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Crystal River, Florida calls itself the Home of the Manatee. This small town, located on the west coast of Florida alongside the Gulf of Mexico, is unique in that it’s the only place in the United States where one is allowed to swim alongside these friendly and gentle giants, who are harmless and lack any system of defense. Federal and state laws attempt to provide manatees with as much protection as possible.
Other than in Crystal River, law enforcement considers that for a person even to approach a manatee is illegal harassment. The typical manatee is about 9 feet long and weighs 1000 pounds but, despite its size, it’s an endangered species and deaths from boat strikes are frequent.
Manatees share a common ancestor with the elephant. Without additional protection, the Florida manatee faces extinction. Many manatees bear multiple scars from their encounters with boat propellers. At least Floridians are aware of this and many of their cars carry “Save the Manatee” license plates, the sale proceeds from which help to fund protection measures.
Manatees are herbivores, which mean that they eat only plants, which makes them vegetarians. They usually eat up to 10% of their body weight every day. The delights of lobster and crab and shrimp are not for them, presumably because removing the shells would be too much trouble. Any attempt by the public to feed manatees is strictly forbidden. How long does a manatee live? Who knows, but a manatee called Snooty was born in Miami in 1948. He now lives at the South Florida Museum in Bradenton, Florida, a few miles to the south of Crystal River.
Like Pat and me, the manatee spends most of its time eating, resting and in travel. Like Pat and me also, it needs to swim in warm water. Prolonged exposure to water temperatures below 68 degrees Fahrenheit leads to its death and that sad fact brings us back to the little town of Crystal River. In winter, the waters of the Gulf of Mexico can become surprisingly cool – except in Crystal River. The town spreads itself around picturesque Kings Bay, which is fed by 50 springs keeping water in the bay at a year round temperature of at least 72 degrees Fahrenheit. Consequently, Kings Bay is home to over 400 manatees during winter.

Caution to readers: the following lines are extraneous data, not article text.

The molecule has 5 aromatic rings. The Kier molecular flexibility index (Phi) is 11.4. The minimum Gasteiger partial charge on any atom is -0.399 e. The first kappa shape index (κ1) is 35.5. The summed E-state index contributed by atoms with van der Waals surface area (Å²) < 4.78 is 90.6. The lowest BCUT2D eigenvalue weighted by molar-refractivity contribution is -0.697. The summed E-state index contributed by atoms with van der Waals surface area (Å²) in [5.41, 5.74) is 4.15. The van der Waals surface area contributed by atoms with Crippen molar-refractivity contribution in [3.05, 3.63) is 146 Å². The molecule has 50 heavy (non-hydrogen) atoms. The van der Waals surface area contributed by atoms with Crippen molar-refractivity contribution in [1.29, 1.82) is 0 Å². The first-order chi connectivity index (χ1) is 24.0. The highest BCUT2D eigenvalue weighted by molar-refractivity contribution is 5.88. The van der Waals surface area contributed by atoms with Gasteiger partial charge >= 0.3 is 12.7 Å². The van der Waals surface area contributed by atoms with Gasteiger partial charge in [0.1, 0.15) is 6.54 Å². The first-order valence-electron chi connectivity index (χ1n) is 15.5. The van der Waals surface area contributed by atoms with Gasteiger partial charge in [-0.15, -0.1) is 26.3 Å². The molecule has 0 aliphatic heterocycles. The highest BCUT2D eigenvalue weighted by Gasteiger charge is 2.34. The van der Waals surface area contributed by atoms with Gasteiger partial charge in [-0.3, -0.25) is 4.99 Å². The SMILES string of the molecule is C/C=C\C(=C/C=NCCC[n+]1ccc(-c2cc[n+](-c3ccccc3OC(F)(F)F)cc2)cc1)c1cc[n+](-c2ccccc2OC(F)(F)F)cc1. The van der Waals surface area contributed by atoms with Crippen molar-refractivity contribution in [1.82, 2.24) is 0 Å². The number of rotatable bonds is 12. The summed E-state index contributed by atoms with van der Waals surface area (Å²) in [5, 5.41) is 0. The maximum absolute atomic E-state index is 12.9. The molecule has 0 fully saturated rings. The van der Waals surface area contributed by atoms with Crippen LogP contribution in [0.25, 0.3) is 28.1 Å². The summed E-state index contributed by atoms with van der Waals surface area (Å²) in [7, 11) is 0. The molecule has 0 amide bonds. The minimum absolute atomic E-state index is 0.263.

Florida welcomes many visitors from Canada and the northern part of the United States during the winter months. We call them “snowbirds from up north”, who are wise enough to avoid the cold weather. The manatees in Kings Bay during winter are similarly motivated and are intelligent. Manatees are curious and possess a long term memory, which must be useful when the waters of the Gulf start to cool. Oddly enough, they don’t much care whether they are swimming in freshwater or sea water. They also talk to each other by making a wide range of sounds. They hear well, despite the absence of ear lobes, and can differentiate colors.
On September 12th 2013, Pat and I celebrated our 33rd wedding anniversary by visiting Crystal River. We were accompanied by our daughter Tara. I would love to be able to tell you that, after donning our snorkels and masks, we plunged into the depths of Kings Bay, introduced ourselves to several talkative manatees and swam alongside them. Yet that would be a lie.
On arriving in town, we located Crackers Bar and Grill on the edge of Kings Bay and indulged in a substantial lunch, the soporific effect of which deterred us from even entering the water later.While comfortably reclining on the deck of the restaurant, we gazed at the waters of the bay, expecting a large mammal to break the surface and present itself to us for inspection. It didn’t happen. We never saw a real live manatee all day. However, it must not be said that we have let down the thousands of readers of this website who are eager to see what a manatee looks like.
Before leaving town, we visited the headquarters of The Crystal River National Wild Life Refuge which is operated by the US Fish and Wildlife Service. There we met and were photographed with a life sized statue of a manatee and her calf.
When we next visited our favorite bar in Lake County, Florida, about 50 miles to the east of Crystal River, it was much busier than usual. Snowbirds from up north had been arriving. Like the manatees, they were intelligent and talkative. The pleasure of their company compensated us for our failure in Crystal River to meet a real live manatee.